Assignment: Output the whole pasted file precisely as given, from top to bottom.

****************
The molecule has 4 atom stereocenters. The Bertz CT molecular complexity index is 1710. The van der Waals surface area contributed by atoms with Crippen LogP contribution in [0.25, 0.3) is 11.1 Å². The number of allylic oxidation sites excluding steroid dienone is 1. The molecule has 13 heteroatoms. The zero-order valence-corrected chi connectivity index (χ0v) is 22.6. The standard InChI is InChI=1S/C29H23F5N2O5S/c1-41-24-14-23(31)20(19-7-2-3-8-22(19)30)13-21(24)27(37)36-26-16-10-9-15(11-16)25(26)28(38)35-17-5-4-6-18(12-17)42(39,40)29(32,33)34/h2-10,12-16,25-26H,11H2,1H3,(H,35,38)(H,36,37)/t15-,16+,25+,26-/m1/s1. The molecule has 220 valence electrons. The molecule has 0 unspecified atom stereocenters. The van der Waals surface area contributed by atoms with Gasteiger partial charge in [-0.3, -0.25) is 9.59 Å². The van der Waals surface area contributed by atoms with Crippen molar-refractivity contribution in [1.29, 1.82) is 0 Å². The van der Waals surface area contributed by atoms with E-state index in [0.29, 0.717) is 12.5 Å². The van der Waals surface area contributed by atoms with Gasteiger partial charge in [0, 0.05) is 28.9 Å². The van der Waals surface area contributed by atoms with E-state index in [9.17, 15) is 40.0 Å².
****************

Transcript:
The molecule has 4 atom stereocenters. The Bertz CT molecular complexity index is 1710. The van der Waals surface area contributed by atoms with Crippen LogP contribution in [0.25, 0.3) is 11.1 Å². The number of allylic oxidation sites excluding steroid dienone is 1. The molecule has 13 heteroatoms. The zero-order valence-corrected chi connectivity index (χ0v) is 22.6. The standard InChI is InChI=1S/C29H23F5N2O5S/c1-41-24-14-23(31)20(19-7-2-3-8-22(19)30)13-21(24)27(37)36-26-16-10-9-15(11-16)25(26)28(38)35-17-5-4-6-18(12-17)42(39,40)29(32,33)34/h2-10,12-16,25-26H,11H2,1H3,(H,35,38)(H,36,37)/t15-,16+,25+,26-/m1/s1. The molecule has 220 valence electrons. The molecule has 0 unspecified atom stereocenters. The van der Waals surface area contributed by atoms with Gasteiger partial charge in [-0.3, -0.25) is 9.59 Å². The van der Waals surface area contributed by atoms with Crippen molar-refractivity contribution in [1.29, 1.82) is 0 Å². The van der Waals surface area contributed by atoms with E-state index in [0.29, 0.717) is 12.5 Å². The van der Waals surface area contributed by atoms with Gasteiger partial charge in [0, 0.05) is 28.9 Å². The van der Waals surface area contributed by atoms with E-state index in [9.17, 15) is 40.0 Å².